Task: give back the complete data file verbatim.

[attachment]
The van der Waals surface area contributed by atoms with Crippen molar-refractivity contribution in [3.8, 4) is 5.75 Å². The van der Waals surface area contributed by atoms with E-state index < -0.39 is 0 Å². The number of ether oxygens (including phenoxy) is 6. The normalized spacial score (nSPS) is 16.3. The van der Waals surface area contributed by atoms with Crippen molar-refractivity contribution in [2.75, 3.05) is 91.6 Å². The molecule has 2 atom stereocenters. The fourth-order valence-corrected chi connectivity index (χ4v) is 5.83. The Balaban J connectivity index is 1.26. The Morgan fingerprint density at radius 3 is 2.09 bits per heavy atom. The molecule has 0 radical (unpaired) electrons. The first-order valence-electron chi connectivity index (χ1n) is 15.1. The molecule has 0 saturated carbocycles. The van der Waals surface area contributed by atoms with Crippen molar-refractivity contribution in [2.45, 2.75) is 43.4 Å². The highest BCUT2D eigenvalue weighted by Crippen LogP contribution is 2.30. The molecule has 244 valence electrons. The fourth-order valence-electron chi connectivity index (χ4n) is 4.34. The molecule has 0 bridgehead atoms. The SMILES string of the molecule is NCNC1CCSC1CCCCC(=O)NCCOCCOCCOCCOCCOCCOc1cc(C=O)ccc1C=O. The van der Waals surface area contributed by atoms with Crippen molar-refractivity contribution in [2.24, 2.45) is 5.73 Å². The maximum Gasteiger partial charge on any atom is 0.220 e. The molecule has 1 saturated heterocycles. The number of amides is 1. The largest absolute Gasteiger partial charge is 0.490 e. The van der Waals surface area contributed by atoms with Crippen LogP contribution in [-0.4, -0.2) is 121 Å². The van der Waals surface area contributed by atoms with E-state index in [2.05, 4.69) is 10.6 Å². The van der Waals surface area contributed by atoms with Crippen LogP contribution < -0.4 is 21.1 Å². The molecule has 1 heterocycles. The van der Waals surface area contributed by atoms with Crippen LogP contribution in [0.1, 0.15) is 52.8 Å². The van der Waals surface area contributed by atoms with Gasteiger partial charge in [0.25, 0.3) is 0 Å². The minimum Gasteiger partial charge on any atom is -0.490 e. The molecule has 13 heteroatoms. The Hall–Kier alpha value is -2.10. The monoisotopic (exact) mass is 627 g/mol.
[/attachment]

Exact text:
The van der Waals surface area contributed by atoms with Crippen molar-refractivity contribution in [3.8, 4) is 5.75 Å². The van der Waals surface area contributed by atoms with E-state index < -0.39 is 0 Å². The number of ether oxygens (including phenoxy) is 6. The normalized spacial score (nSPS) is 16.3. The van der Waals surface area contributed by atoms with Crippen molar-refractivity contribution in [2.75, 3.05) is 91.6 Å². The molecule has 2 atom stereocenters. The fourth-order valence-corrected chi connectivity index (χ4v) is 5.83. The Balaban J connectivity index is 1.26. The Morgan fingerprint density at radius 3 is 2.09 bits per heavy atom. The molecule has 0 radical (unpaired) electrons. The first-order valence-electron chi connectivity index (χ1n) is 15.1. The molecule has 0 saturated carbocycles. The van der Waals surface area contributed by atoms with Crippen molar-refractivity contribution in [2.45, 2.75) is 43.4 Å². The highest BCUT2D eigenvalue weighted by Crippen LogP contribution is 2.30. The molecule has 244 valence electrons. The fourth-order valence-electron chi connectivity index (χ4n) is 4.34. The molecule has 0 bridgehead atoms. The SMILES string of the molecule is NCNC1CCSC1CCCCC(=O)NCCOCCOCCOCCOCCOCCOc1cc(C=O)ccc1C=O. The van der Waals surface area contributed by atoms with Crippen molar-refractivity contribution in [2.24, 2.45) is 5.73 Å². The maximum Gasteiger partial charge on any atom is 0.220 e. The molecule has 1 saturated heterocycles. The number of amides is 1. The largest absolute Gasteiger partial charge is 0.490 e. The van der Waals surface area contributed by atoms with Crippen LogP contribution in [-0.4, -0.2) is 121 Å². The van der Waals surface area contributed by atoms with E-state index in [2.05, 4.69) is 10.6 Å². The van der Waals surface area contributed by atoms with Crippen LogP contribution < -0.4 is 21.1 Å². The molecule has 1 heterocycles. The van der Waals surface area contributed by atoms with Crippen LogP contribution in [0.1, 0.15) is 52.8 Å². The van der Waals surface area contributed by atoms with Gasteiger partial charge in [0.25, 0.3) is 0 Å². The minimum Gasteiger partial charge on any atom is -0.490 e. The molecule has 13 heteroatoms. The Hall–Kier alpha value is -2.10. The monoisotopic (exact) mass is 627 g/mol.